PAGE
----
1. ^ Philip, G. M.; Watson, D.F. (1986). "Matheronian Statistics --- Quo vadis?". Mathematical Geology 18 (1): 93–117. 
  2. ^ Fortin, Marie-Josee; Dale, Mark R.T. (2005). Spatial Analysis: A Guide for Ecologists. 
  3. ^ Ullah, Ullah (1998). Handbook of Applied Economic Statistics. p. 265. 
  4. ^ Schabenberger, Oliver; Pierce, Francis J. (2001). Contemporary Statistical Models for the Plant and Soil Sciences. p. 653. 

More references[edit]

  1. Armstrong, M and Champigny, N, 1988, A Study on Kriging Small Blocks, CIM Bulletin, Vol 82, No 923
  2. Clark, I, 1979, Practical Geostatistics, Applied Science Publishers, London
  3. David, M, 1977, Geostatistical Ore Reserve Estimation, Elsevier Scientific Publishing Company, Amsterdam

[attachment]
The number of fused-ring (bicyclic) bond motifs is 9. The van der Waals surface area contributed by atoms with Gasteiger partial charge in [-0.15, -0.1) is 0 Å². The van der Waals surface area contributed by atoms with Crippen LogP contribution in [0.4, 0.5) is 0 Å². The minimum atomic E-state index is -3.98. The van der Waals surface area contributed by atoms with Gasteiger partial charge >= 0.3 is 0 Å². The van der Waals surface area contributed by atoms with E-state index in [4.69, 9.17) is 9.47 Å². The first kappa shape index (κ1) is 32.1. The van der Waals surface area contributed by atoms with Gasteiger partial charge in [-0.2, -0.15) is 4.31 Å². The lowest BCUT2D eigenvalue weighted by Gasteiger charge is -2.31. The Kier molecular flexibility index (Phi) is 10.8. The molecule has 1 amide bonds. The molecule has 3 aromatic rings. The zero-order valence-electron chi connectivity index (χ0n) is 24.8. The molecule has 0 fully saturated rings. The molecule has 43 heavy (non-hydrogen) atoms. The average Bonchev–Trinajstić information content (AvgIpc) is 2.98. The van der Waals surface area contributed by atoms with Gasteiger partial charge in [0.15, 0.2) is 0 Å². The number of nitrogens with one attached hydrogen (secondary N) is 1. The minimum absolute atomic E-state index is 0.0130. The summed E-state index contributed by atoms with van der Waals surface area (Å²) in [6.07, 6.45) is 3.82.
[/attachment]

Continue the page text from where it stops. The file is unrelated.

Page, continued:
4. Huff, D, 1954, How to lie with statistics, Penguin Books, New York
  5. Journel, A G and Huijbregts, C J, 1978, Mining Geostatistics, Academic Press Inc, London
  6. Lipschutz, S, 1961, Theory and Problems of Probability, McCraw-Hill Book Company, New York
  7. Moore, D S, 1979, Statistics: Concepts and Controversies, W H Freeman and Company, San Francisco
  8. Reichmann, W J, 1961, Use and abuse of statistics, Penguin Books, Middlesex, England
  9. Volk, W, 1980, Applied Statistics for Engineers, Krieger Publishing Company, Huntington, New York

All Wikipedians and all Krige's men cannot put the distance-weighted average and its variance together again.[edit]

Bringing knowledge of the pseudo science of assuming, kriging, smoothing and rigging he rules of mathematical statistics to the world.--Iconoclast 20:37, 16 April 2006 (UTC)

"I have to say that JanWMerks arguments are extremely convoluted"[edit]